Demand is slowing for the US government’s $660bn small-business rescue programme, reflecting fears among some enterprises that they cannot meet its requirements for loan forgiveness.
Businesses rushed to apply for money when the second round of the loan scheme opened last month, with $90bn being allocated in the first three days. Demand was so high the scheme’s website crashed on the first day.
But demand has slowed since then, with only just over $100bn having been claimed in the subsequent 11 days, leaving over $122bn in the pot.
Industry groups say they are concerned that some businesses are being discouraged from applying for loans because of uncertainty around if and when they might have to pay them back.
When the Trump administration launched the scheme, it said loans would be forgiven if 75 per cent of the money was used to pay staff in the eight weeks after receipt. But restaurants and many other enterprises say that with lockdown rules likely to remain in place for the foreseeable future, they will find it difficult to bring employees back to work in time.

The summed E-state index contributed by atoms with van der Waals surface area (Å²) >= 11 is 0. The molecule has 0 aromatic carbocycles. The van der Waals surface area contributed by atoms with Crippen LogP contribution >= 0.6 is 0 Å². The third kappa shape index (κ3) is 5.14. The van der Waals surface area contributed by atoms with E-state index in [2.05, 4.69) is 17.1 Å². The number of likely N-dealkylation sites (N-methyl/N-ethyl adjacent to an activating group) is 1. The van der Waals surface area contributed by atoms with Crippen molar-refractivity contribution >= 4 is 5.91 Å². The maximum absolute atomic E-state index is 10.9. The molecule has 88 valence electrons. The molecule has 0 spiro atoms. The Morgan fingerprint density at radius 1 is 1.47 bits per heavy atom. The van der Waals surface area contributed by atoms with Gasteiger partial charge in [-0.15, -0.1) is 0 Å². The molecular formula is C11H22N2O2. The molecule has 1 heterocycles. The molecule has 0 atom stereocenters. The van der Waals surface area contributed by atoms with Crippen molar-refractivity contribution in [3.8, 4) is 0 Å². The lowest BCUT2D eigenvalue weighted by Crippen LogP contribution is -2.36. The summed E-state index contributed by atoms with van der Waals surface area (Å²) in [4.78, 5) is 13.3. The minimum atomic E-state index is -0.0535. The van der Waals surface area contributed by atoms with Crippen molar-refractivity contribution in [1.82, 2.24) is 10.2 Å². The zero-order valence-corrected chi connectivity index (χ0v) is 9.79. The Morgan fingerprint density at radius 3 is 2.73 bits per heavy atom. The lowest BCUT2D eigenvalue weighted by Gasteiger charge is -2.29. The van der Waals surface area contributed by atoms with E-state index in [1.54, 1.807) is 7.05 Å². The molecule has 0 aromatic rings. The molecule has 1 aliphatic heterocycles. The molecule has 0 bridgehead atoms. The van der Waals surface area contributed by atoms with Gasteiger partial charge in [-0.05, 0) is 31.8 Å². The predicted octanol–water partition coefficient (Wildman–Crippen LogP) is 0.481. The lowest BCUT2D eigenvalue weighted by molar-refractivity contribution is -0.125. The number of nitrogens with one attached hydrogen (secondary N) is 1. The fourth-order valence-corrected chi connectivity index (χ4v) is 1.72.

Paul Merski, head of congressional relations for the Independent Community Bankers of America, which represents small banks, said: “People are worried that they are not going to be able to use the money to bring back employees within eight weeks, and that they will then be stuck with a loan and not a grant.”
In addition, some are concerned that businesses are being put off from claiming money after several high-profile cases where companies decided to hand back their loans following public pressure, including the restaurant trains Potbelly and Shake Shack.
Marco Rubio, the Republican chair of the Senate small business committee, tweeted: “Scrutiny over what businesses received loans turned into hysteria [and] is scaring many from applying.”
Steven Mnuchin, the US Treasury secretary, said on Monday that the administration was trying to change the programme’s rules so more small businesses would apply for the funds.
He said the administration was particularly concerned about restaurant owners being unable to hire back employees who are earning more money from unemployment benefits than they would at work.
“One of the things we’re particularly sympathetic to are the restaurants,” Mr Mnuchin said in an interview with CNBC. “Many of the restaurants are just beginning to open up and have said that they’d really like to hold the money. They can’t do that. That’s not something we can do. But we’ll look at a technical fix.”
The administration has promised for weeks to provide further guidance for when and how companies would be expected to pay back the money they had claimed. But those representing small businesses say the lack of clarity is already doing economic damage.
Roscoe Jones, a lawyer with the Washington-based firm Gibson Dunn, said: “Companies are having to make tough decisions during the Covid-19 crisis, and guidance on how companies can ensure their PPP loans are forgivable is necessary and long overdue.”